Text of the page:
pelagicPelagic Longline- This type of longline is essentially the same as the bottom longline, with the difference being the depth at which the gear is deployed. Pelagic longlines target those fish which swim in mid-waters on the high seas- in the case of the Gulf, the specific target is generally Yellowfin Tuna, followed by Wahoo, Mahi, Escolar, Blackfin Tuna, Swordfish, and, infrequently, Opah. Instead of anchoring the lines to rest on the seafloor, pelagic longlines are arrayed with floats to keep the gear in the middle of the water column, between 100 to 800 feet down. The spread of the hooks is a bit different in pelagic longlining, with as much as twice the number of hooks per set. Gears are typically set near dusk, and the baits allowed to ‘soak’ overnight. These days, terminal lines are affixed with glow sticks as well in order to attract the fish at night.   Bycatch of unwanted or illegal species (specifically bluefin tuna, seabirds, turtles, and pelagic gamefish) is an issue with pelagic longlining, though improvements in fishing technology, including but not limited to ‘weak hooks’ and streamers, have helped to alleviate the problems. Several types of bait fish are used, and pelagic longliners are prohibited from using live bait on hooks.

Trotline- This gear is used to catch inshore bottom and near-bottom fish. In Texas, saltwater trotlines are used almost exclusively for black drum. On the East Coast, trotlines are used for flounder as well (though there the gear is referred to as ‘longline’). The idea is much the same as a longline- a single heavy main line is played out, with about a few hundred hooked and baited droplines coming off of it. The main line (in the state of Texas) may be no longer than 600 feet, and both ends of the main line must be attached to fixed spots. Hooks must be spaced at least three feet apart. Gear is laid down in bays at depths between 10 and 40 feet, and generally allowed to ‘soak’ overnight. Trotliners usually use crab or shrimp as bait.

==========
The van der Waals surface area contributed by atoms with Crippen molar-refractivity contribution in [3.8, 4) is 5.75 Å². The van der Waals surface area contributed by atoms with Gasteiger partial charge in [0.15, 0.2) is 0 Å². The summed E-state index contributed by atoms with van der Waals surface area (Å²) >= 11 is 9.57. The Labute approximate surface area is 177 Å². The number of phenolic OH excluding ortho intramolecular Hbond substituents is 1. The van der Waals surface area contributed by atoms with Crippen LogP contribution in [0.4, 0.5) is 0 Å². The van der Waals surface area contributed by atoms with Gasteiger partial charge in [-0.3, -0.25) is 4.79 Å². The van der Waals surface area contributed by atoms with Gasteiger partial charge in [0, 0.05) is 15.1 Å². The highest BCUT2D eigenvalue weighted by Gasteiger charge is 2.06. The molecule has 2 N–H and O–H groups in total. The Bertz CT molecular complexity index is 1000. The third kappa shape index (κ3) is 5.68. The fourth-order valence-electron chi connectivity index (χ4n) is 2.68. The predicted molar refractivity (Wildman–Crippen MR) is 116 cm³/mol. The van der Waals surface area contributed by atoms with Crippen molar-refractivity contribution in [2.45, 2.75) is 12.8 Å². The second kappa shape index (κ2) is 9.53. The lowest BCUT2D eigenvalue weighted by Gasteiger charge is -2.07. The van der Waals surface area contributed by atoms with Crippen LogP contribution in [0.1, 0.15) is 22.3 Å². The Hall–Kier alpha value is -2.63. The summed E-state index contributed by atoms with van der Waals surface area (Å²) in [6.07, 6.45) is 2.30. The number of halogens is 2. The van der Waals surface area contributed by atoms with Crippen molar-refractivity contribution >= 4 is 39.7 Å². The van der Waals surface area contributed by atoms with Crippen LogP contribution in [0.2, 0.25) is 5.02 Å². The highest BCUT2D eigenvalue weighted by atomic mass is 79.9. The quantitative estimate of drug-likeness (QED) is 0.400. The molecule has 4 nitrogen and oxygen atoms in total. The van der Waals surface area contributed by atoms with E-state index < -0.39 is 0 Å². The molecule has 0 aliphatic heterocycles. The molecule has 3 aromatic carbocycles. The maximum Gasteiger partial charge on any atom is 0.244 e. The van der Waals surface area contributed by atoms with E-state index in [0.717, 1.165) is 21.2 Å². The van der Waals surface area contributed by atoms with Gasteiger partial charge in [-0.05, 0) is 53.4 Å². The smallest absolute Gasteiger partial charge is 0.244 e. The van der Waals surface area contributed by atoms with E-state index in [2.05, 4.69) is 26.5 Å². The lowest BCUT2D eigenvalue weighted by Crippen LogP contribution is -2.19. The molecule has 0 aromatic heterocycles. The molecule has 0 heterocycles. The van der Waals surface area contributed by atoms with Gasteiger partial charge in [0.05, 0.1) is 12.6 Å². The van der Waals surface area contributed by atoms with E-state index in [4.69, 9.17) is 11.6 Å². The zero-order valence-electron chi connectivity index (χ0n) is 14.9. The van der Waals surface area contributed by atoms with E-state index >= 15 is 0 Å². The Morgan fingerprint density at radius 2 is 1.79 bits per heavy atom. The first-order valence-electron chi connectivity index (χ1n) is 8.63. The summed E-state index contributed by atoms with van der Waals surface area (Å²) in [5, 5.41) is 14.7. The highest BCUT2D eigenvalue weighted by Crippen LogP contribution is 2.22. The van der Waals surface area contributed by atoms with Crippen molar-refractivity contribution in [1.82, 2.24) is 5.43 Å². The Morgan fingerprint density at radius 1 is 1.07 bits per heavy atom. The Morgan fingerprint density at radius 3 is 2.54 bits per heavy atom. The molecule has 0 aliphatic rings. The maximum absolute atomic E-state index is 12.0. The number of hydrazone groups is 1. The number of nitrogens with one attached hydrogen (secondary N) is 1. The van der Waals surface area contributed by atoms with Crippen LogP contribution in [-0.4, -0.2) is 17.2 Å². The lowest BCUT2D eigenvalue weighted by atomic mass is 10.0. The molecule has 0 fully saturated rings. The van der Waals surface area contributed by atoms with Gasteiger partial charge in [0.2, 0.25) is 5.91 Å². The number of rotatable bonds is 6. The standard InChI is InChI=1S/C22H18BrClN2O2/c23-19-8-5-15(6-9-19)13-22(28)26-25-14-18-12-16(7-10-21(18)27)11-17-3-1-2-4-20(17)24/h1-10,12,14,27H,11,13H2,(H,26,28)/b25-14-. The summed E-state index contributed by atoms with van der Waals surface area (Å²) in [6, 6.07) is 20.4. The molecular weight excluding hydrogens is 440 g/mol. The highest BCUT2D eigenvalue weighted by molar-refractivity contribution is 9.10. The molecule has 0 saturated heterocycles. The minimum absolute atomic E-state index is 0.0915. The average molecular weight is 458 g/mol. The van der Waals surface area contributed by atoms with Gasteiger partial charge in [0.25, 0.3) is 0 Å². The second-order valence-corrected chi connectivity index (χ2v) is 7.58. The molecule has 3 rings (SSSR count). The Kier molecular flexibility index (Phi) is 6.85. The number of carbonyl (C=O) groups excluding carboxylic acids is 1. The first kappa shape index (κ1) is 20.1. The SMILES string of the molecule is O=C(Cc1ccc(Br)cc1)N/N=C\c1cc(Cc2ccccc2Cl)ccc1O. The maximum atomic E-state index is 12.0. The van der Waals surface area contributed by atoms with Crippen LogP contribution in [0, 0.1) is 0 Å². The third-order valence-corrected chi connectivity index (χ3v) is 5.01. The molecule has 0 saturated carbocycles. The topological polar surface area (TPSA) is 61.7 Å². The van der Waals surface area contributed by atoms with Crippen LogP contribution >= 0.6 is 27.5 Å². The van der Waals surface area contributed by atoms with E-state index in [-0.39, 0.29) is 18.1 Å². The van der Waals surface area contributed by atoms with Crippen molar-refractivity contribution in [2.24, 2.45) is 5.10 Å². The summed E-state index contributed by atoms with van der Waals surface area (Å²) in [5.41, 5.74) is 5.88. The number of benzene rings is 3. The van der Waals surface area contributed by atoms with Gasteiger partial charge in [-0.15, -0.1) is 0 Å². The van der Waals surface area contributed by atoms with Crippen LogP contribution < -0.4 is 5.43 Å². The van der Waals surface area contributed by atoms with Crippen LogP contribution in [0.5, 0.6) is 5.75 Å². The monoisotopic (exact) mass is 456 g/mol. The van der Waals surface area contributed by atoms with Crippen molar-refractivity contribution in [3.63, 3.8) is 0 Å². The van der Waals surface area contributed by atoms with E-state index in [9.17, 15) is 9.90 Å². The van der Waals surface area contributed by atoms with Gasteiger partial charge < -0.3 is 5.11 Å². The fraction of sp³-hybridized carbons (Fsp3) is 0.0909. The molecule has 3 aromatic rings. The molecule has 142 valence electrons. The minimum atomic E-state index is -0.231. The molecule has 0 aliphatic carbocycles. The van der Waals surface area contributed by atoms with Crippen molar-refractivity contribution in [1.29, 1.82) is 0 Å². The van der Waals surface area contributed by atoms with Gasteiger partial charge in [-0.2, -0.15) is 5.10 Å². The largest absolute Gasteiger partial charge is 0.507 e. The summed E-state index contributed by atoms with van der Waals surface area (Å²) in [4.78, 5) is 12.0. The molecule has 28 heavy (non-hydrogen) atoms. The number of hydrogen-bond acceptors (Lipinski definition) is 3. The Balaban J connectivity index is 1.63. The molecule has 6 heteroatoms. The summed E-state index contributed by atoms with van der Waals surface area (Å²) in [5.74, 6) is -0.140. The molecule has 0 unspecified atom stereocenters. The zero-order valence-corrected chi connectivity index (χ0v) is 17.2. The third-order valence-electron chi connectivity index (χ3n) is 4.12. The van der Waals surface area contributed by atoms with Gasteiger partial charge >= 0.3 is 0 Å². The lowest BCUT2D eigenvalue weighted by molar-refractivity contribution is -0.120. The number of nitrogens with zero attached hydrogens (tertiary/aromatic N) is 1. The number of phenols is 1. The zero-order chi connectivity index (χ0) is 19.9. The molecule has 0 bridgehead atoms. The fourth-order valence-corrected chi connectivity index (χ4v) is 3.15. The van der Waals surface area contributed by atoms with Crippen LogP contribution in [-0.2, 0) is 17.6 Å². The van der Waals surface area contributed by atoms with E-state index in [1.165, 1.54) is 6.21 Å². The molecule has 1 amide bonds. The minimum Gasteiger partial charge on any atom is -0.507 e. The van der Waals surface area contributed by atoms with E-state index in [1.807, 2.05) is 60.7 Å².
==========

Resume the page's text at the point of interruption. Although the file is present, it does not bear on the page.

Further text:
Handline- Handlines are rarely used anymore in the Western Gulf, though some fishermen targeting vermilion snapper still use this type of gear. A handline gear consists of a length of hemp rope (between 30 and 50 feet long). Attached to one end is about 3-4 feet of thick monofilament, with one or two drop hooks fastened on. At the end of the monofilament is a one to three pound weight. Mackerel and squid are the preferred baits. No electric gear is involved. As this is the most labor-intensive form of offshore fishing, it is slowly dying out and being replaced by one of the methods mentioned above.

pursePurse Seine-A Purse seine is nothing more than a common seine net, with floats at top and weight on bottom. The difference is that the weighted end of the net is fixed with metal loops at tight intervals, through which a cable passes. When a school is spotted, the boat lays out the net in a very wide circle around the fish. When the circle is completed, the bottom cable is drawn up to close the net and prevent the fish from diving down to escape. After that, it is simply a matter of dragging the net in. Purse seines are used for schooling pelagic species, from herrings to tunas. Because of the nature of the targeted species and fishing technique, purse seining can be a very efficient method, with little bycatch at all in some fisheries. However, the use of FADs (Fish Aggregating Devices) in tuna purse seine fisheries has been highly controversial in recent years, owing to the inordinate and indiscriminate bycatch.









Bottom Trawl
Bottom Trawl
Drift Net
Midwater/Off-bottom Trawling 







Dip Nets